This is effectively a locally running example of what is currently available on the excellent Keycloak course on Katacoda:

In order to get keycloak up and running I have used a virtual machine running RHEL8. I have given this machine the hostname rhel8-keycloak.

Setting up the virtual machine with Keycloak

Here are the steps I used to install java, keycloak, configure the firewall, and run keycloak:

Setting up a Keycloak Realm, Role, and User

From your workstation navigate to https://rhel8-keycloak:8443/auth/. This should take you to the Keycloak screen:

Keycloak Screen

You can now login to keycloak using the username:password admin:admin (as specified from ./

Create a Realm example.

Click add realm

and then add the realm example:

Create example realm

Navigate to Users and click Add user:

Navigate to Users

Create a User someuser.

Create someuser

Then set the password somepassword

Set password

Create a Role example.

Create example role

Map the User someuser into the Role example.

Add someuser to example role

Now we are ready to create a nodejs service that will authenticate with Keycloak.

Securing a Node JS Service

Firstly we need to add a new client to Keycloak. Add a new client called nodejs-app:

Add nodejs-app Client

Secondly we need to get a nodeJS app up and running, configured to use keycloak for authentication. We need to git clone, npm install, and npm start.

Note that the keycloak.json file in the application defines the realm and auth-server-url variables.

Now try curling the service…

There is also a protected url that required authentication, the curl to this should show access denied:

The app.js file shows how this is secured against the example realm:

app.get('/service/secured', keycloak.protect('realm:example'), function (req, res) {
  res.json({message: 'secured'});

Now we need to get a token from Keycloak, we will authenticate in order to get a token as follows:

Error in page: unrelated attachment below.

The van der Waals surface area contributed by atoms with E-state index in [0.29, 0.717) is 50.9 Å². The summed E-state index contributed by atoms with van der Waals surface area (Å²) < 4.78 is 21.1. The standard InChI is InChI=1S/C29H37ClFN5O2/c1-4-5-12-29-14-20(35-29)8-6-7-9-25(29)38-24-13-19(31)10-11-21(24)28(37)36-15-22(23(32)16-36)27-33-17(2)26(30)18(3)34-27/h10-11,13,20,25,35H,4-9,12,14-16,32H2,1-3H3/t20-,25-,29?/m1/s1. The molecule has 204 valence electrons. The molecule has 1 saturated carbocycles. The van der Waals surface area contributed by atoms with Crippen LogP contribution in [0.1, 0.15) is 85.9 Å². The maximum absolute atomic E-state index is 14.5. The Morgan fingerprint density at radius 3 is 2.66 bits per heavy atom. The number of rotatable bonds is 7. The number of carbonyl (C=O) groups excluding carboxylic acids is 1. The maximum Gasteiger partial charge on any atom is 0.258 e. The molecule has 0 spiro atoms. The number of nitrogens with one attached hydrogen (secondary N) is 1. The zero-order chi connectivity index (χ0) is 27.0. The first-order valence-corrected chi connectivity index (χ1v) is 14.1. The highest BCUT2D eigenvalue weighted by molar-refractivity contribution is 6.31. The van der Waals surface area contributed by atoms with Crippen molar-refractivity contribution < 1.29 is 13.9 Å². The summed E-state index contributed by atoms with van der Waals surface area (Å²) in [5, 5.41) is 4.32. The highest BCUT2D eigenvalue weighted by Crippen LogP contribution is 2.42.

Now using this access token we will be able to authenticate against the service:

curl -v http://localhost:8080/service/secured -H "Authorization: Bearer "$access_token

Securing the Keycloak Playground Frontend

In this section we look at configuring the keycloak-app-example which is a simple web app, and will authenticate against the example realm, but it will prompt the user in order to do so.

We need to create another new Client in Keycloak called web-client. It is important that we add the asterix * for Valid Redirect URIs.

Create Web Client

and we export the configuration of the client (web-client.json) from Keycloak, this will be a json file that we overwrite in the keycloak-app-example:

Export Web Client JSON

Another help is to allow CORS, I have done this using a Firefox plugin:

CORS Everywhere

Now we start the application with python:

We will be presented with the web screen:

Playground Frontend Initial

After the user clicks “Login” they will be forwarded to the Keycloak authentication screen. Here we can use our someuser and somepassword credentials.

Auth Challenge

Once authenticated we can see our token info:

Web Running

And also we should be able to call our locally running nodejs REST service:

Service Call Success